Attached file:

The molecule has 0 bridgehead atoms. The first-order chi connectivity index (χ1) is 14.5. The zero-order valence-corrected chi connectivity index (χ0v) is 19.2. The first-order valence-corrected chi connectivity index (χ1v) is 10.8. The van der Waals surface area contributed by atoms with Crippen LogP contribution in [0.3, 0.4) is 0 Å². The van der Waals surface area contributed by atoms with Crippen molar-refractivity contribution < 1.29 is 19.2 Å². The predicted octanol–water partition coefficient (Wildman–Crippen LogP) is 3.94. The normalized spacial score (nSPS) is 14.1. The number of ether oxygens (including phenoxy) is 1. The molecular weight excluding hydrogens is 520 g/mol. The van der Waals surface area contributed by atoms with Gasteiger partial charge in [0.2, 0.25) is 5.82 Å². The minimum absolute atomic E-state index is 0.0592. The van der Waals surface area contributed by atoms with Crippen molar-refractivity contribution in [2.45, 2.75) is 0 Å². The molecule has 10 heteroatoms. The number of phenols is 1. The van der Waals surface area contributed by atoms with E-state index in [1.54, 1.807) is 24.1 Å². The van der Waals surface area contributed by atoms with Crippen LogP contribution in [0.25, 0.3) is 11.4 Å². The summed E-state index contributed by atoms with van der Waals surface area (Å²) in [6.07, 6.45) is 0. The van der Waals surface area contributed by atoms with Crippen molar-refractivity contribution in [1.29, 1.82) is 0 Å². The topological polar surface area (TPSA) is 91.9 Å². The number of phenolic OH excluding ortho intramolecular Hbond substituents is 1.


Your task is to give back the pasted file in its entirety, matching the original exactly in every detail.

The molecule has 0 bridgehead atoms. The first-order chi connectivity index (χ1) is 14.5. The zero-order valence-corrected chi connectivity index (χ0v) is 19.2. The first-order valence-corrected chi connectivity index (χ1v) is 10.8. The van der Waals surface area contributed by atoms with Crippen LogP contribution in [0.3, 0.4) is 0 Å². The van der Waals surface area contributed by atoms with Crippen molar-refractivity contribution < 1.29 is 19.2 Å². The predicted octanol–water partition coefficient (Wildman–Crippen LogP) is 3.94. The normalized spacial score (nSPS) is 14.1. The number of ether oxygens (including phenoxy) is 1. The molecular weight excluding hydrogens is 520 g/mol. The van der Waals surface area contributed by atoms with Gasteiger partial charge in [0.2, 0.25) is 5.82 Å². The minimum absolute atomic E-state index is 0.0592. The van der Waals surface area contributed by atoms with Crippen molar-refractivity contribution in [2.45, 2.75) is 0 Å². The molecule has 10 heteroatoms. The number of phenols is 1. The van der Waals surface area contributed by atoms with E-state index in [1.54, 1.807) is 24.1 Å². The van der Waals surface area contributed by atoms with Crippen LogP contribution in [0.25, 0.3) is 11.4 Å². The summed E-state index contributed by atoms with van der Waals surface area (Å²) in [6.07, 6.45) is 0. The van der Waals surface area contributed by atoms with Crippen molar-refractivity contribution in [1.29, 1.82) is 0 Å². The topological polar surface area (TPSA) is 91.9 Å². The number of phenolic OH excluding ortho intramolecular Hbond substituents is 1.